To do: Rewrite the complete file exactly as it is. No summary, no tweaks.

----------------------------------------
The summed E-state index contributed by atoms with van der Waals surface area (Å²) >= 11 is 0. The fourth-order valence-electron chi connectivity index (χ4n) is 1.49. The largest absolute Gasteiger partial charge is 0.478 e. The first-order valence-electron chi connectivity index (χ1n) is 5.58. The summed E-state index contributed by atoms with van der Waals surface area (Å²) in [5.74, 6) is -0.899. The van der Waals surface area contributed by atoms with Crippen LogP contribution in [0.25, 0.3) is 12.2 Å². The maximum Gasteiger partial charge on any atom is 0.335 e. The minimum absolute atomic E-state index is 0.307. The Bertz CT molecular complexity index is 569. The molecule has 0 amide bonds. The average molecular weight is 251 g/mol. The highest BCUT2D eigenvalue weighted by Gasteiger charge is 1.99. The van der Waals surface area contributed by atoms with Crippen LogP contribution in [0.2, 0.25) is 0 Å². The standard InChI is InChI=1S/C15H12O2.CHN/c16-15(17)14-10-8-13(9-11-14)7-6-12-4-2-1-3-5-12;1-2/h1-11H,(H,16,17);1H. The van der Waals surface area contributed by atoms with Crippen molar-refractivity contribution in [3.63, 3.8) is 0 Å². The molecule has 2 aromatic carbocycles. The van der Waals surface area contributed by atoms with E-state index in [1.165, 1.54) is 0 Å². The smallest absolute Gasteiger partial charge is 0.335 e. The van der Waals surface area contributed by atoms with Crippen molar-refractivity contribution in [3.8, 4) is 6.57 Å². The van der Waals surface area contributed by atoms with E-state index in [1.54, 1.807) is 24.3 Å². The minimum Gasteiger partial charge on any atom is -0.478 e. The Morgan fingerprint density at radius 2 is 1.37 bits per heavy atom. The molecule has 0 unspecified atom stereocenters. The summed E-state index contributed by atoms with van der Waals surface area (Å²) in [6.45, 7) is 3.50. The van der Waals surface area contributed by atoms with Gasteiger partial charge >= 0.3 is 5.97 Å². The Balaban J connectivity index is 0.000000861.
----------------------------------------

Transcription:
The summed E-state index contributed by atoms with van der Waals surface area (Å²) >= 11 is 0. The fourth-order valence-electron chi connectivity index (χ4n) is 1.49. The largest absolute Gasteiger partial charge is 0.478 e. The first-order valence-electron chi connectivity index (χ1n) is 5.58. The summed E-state index contributed by atoms with van der Waals surface area (Å²) in [5.74, 6) is -0.899. The van der Waals surface area contributed by atoms with Crippen LogP contribution in [0.25, 0.3) is 12.2 Å². The maximum Gasteiger partial charge on any atom is 0.335 e. The minimum absolute atomic E-state index is 0.307. The Bertz CT molecular complexity index is 569. The molecule has 0 amide bonds. The average molecular weight is 251 g/mol. The highest BCUT2D eigenvalue weighted by Gasteiger charge is 1.99. The van der Waals surface area contributed by atoms with Crippen LogP contribution in [0.2, 0.25) is 0 Å². The standard InChI is InChI=1S/C15H12O2.CHN/c16-15(17)14-10-8-13(9-11-14)7-6-12-4-2-1-3-5-12;1-2/h1-11H,(H,16,17);1H. The van der Waals surface area contributed by atoms with Crippen molar-refractivity contribution in [3.63, 3.8) is 0 Å². The molecule has 2 aromatic carbocycles. The van der Waals surface area contributed by atoms with E-state index in [1.165, 1.54) is 0 Å². The smallest absolute Gasteiger partial charge is 0.335 e. The van der Waals surface area contributed by atoms with Crippen molar-refractivity contribution in [3.8, 4) is 6.57 Å². The van der Waals surface area contributed by atoms with E-state index in [1.54, 1.807) is 24.3 Å². The minimum Gasteiger partial charge on any atom is -0.478 e. The Morgan fingerprint density at radius 2 is 1.37 bits per heavy atom. The molecule has 0 unspecified atom stereocenters. The summed E-state index contributed by atoms with van der Waals surface area (Å²) in [6.45, 7) is 3.50. The van der Waals surface area contributed by atoms with Gasteiger partial charge >= 0.3 is 5.97 Å². The Balaban J connectivity index is 0.000000861.